The Delhi High Court has said that no one should have to repeat the tragic words of George Perry Floyd Jr. — ‘I can’t breathe’ — while initiating a fresh inquiry into the alleged beating and assault of two men in the precincts of a police station.
Justice Najmi Waziri made the remarks while hearing a plea by two men, who claimed that they had been illegally detained and beaten up by officials of Police Post Turkman Gate police station, Chandni Mahal, seeking a fresh preliminary inquiry by a senior police officer into the incident.
Justice Waziri perused various photographs which showed the two men being assaulted by persons in police uniform on January 25.
“The said assault is questionable, as the law does not permit people to be beaten up in police custody even during interrogation,” Justice Waziri said, adding, “punishment for an assault or a criminal act is to be determined by a court of law. The police cannot be a judge in its own cause”.
“The law does not permit people to be beaten up in police custody or during interrogation. The assault by the police on the petitioner and his associate is questionable,” the judge said.
Justice Waziri said, “One can never be too vigilant about the rights of citizens being violated or any callousness or overreaction by law enforcers, which may lead to an unfortunate incident or tragedy. Let no one have to repeat the tragic last words of George Perry Floyd Jr.: ‘I can’t breathe’.”
The Delhi Government’s counsel argued that there was an immediately preceding occurrence, which led to the strict action being taken against the two petitioners. The counsel showed a video recording about a fracas right outside the police station, between private parties, who had moments earlier left the police station.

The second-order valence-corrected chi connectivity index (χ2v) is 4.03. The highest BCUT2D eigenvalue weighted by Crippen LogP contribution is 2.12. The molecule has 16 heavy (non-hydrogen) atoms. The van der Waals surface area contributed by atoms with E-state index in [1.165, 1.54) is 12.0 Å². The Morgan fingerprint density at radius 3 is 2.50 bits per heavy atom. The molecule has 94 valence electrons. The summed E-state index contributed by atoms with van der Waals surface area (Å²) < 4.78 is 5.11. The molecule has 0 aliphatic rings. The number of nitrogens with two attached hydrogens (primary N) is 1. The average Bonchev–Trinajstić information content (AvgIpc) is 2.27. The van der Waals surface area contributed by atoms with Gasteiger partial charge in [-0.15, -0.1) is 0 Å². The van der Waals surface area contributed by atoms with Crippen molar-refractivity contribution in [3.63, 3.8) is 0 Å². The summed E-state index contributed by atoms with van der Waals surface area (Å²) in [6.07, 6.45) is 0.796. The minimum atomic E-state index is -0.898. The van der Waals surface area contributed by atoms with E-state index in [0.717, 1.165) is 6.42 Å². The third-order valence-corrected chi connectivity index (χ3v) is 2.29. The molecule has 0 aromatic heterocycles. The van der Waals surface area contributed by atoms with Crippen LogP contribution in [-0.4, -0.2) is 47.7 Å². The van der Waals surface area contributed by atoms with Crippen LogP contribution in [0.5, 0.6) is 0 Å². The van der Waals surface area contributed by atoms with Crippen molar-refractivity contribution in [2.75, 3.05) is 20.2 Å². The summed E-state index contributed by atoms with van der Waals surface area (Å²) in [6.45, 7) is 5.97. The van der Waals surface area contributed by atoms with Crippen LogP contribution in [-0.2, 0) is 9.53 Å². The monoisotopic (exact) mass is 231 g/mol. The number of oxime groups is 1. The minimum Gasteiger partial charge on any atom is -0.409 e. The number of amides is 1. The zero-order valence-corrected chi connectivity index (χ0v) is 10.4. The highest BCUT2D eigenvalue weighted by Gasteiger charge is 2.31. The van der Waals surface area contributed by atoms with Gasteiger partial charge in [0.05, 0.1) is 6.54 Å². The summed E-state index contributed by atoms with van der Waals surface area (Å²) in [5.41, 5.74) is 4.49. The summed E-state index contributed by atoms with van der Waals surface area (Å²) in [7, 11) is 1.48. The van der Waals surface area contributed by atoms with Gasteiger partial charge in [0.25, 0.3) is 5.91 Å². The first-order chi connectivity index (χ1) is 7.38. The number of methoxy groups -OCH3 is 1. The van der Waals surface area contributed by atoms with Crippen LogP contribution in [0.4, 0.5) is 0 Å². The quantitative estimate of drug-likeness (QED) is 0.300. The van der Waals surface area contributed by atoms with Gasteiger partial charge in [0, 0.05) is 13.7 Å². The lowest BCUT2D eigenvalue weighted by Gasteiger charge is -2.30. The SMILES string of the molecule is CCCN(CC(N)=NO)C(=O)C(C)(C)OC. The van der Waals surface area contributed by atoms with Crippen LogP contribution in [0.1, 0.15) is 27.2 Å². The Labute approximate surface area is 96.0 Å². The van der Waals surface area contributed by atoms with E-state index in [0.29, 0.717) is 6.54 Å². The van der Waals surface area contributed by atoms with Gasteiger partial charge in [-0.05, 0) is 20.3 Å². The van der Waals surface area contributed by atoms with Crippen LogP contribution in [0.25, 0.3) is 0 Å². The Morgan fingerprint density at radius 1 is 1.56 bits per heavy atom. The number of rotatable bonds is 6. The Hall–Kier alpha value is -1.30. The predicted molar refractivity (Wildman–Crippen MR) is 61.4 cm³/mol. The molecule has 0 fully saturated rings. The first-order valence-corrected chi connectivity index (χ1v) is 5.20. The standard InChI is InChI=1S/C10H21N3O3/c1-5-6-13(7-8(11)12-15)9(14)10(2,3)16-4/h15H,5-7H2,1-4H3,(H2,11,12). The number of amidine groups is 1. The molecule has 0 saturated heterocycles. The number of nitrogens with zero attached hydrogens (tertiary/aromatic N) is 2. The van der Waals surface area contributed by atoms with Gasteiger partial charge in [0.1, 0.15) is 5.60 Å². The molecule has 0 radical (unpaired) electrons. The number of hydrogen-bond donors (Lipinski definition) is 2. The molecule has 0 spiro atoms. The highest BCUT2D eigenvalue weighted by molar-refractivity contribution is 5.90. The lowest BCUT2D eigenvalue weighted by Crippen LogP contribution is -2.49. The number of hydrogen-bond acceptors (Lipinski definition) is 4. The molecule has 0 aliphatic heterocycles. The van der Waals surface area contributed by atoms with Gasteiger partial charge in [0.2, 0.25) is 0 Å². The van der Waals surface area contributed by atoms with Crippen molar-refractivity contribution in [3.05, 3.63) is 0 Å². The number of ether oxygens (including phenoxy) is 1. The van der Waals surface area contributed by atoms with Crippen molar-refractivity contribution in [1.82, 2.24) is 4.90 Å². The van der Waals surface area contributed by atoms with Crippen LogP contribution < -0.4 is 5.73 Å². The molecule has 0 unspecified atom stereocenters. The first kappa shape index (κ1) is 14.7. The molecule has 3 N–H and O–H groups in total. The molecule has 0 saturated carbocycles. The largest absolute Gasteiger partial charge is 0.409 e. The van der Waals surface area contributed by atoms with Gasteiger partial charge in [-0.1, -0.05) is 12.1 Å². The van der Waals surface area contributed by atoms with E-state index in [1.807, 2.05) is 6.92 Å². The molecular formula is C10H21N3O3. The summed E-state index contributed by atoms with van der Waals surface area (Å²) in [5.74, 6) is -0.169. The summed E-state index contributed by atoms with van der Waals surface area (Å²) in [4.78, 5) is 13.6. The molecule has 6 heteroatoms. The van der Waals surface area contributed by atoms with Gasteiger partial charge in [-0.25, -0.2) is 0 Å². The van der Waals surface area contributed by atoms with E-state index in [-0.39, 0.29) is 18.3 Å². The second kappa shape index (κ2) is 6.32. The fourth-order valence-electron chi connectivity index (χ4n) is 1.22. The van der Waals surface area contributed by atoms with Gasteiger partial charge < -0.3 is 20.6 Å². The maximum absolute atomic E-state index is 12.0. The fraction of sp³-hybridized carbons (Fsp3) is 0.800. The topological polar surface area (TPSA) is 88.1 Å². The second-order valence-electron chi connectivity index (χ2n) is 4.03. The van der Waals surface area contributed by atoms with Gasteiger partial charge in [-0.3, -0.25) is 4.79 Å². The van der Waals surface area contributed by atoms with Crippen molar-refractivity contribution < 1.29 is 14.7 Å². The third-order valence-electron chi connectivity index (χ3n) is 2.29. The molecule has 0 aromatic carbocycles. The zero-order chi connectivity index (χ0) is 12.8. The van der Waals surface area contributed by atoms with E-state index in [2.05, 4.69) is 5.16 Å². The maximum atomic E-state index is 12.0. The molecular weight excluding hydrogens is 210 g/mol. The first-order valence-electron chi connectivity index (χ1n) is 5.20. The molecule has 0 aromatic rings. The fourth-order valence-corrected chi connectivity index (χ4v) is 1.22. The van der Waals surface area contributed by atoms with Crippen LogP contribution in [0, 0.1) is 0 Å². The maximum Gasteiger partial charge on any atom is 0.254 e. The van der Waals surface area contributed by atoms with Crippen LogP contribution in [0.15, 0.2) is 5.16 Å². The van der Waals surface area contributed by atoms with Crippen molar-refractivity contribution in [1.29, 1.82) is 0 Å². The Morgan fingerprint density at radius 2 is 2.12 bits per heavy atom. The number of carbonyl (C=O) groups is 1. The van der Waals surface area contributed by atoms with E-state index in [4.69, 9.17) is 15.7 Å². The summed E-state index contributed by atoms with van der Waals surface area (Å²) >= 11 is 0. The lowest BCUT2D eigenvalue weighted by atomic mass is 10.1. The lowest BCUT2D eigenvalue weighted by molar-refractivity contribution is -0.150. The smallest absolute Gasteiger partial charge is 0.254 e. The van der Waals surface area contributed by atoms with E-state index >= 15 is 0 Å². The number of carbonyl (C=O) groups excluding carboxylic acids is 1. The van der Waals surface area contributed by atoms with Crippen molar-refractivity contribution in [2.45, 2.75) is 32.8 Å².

While an initial inquiry was conducted by the inspector (vigilance) and the matter had been closed, the two persons said that they were neither called for any inquiry nor were the injuries, sustained by them as a result of the said assault, examined or considered.
“To inspire confidence in an inquiry, fairness of the procedure adopted and examination of the substantive issues must be apparent. This fundamental principle has not been observed in the so-called ‘inquiry report’. Therefore, it is of no consequence,” the High Court said, while ordering a fresh inquiry by the Deputy Commissioner of Police (Vigilance).
The High Court said that a fresh inquiry was warranted because the photographs and the video showed that the two men being assaulted repeatedly by a posse of policemen who were in uniform and in civilian attire.
“The violent pushing, punching and elbow strikes, start the moment they enter the precincts of the police station. The two civilians were not violent when they walked into the said precincts.”
“They possibly could not because they were surrounded and held by policemen….For the physical assault and beating given to the private individuals, there appears no immediate provocation, perhaps it was because of some pique of the policemen,” the High Court said.